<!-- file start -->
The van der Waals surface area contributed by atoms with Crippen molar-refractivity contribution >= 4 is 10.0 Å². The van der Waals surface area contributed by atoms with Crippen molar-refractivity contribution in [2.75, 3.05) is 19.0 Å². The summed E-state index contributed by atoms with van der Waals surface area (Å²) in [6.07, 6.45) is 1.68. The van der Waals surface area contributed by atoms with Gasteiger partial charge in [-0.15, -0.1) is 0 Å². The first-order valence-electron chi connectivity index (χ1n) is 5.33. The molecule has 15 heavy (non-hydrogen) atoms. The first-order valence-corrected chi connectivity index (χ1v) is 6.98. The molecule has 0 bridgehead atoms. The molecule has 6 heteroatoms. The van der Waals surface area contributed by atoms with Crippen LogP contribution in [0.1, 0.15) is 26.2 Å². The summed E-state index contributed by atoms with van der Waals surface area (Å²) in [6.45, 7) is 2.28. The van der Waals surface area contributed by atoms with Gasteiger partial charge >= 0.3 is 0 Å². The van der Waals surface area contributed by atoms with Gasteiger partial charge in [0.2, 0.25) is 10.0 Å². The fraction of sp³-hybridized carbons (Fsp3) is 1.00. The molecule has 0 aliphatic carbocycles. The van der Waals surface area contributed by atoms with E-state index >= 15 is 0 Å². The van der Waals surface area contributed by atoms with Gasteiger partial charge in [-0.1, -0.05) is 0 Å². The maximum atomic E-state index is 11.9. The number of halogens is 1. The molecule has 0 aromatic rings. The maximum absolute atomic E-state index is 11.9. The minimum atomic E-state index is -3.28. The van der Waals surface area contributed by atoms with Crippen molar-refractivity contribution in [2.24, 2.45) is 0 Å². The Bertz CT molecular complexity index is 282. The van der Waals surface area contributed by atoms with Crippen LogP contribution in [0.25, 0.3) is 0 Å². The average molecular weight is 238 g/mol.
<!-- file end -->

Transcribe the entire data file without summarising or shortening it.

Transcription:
The van der Waals surface area contributed by atoms with Crippen molar-refractivity contribution >= 4 is 10.0 Å². The van der Waals surface area contributed by atoms with Crippen molar-refractivity contribution in [2.75, 3.05) is 19.0 Å². The summed E-state index contributed by atoms with van der Waals surface area (Å²) in [6.07, 6.45) is 1.68. The van der Waals surface area contributed by atoms with Gasteiger partial charge in [-0.15, -0.1) is 0 Å². The first-order valence-electron chi connectivity index (χ1n) is 5.33. The molecule has 15 heavy (non-hydrogen) atoms. The first-order valence-corrected chi connectivity index (χ1v) is 6.98. The molecule has 0 bridgehead atoms. The molecule has 6 heteroatoms. The van der Waals surface area contributed by atoms with Crippen LogP contribution in [0.1, 0.15) is 26.2 Å². The summed E-state index contributed by atoms with van der Waals surface area (Å²) in [6.45, 7) is 2.28. The van der Waals surface area contributed by atoms with Gasteiger partial charge >= 0.3 is 0 Å². The van der Waals surface area contributed by atoms with Gasteiger partial charge in [0.2, 0.25) is 10.0 Å². The fraction of sp³-hybridized carbons (Fsp3) is 1.00. The molecule has 0 aliphatic carbocycles. The van der Waals surface area contributed by atoms with E-state index >= 15 is 0 Å². The van der Waals surface area contributed by atoms with Gasteiger partial charge in [-0.1, -0.05) is 0 Å². The maximum atomic E-state index is 11.9. The number of halogens is 1. The molecule has 0 aromatic rings. The maximum absolute atomic E-state index is 11.9. The minimum atomic E-state index is -3.28. The van der Waals surface area contributed by atoms with Crippen molar-refractivity contribution in [2.24, 2.45) is 0 Å². The Bertz CT molecular complexity index is 282. The van der Waals surface area contributed by atoms with Crippen LogP contribution in [0.25, 0.3) is 0 Å². The average molecular weight is 238 g/mol.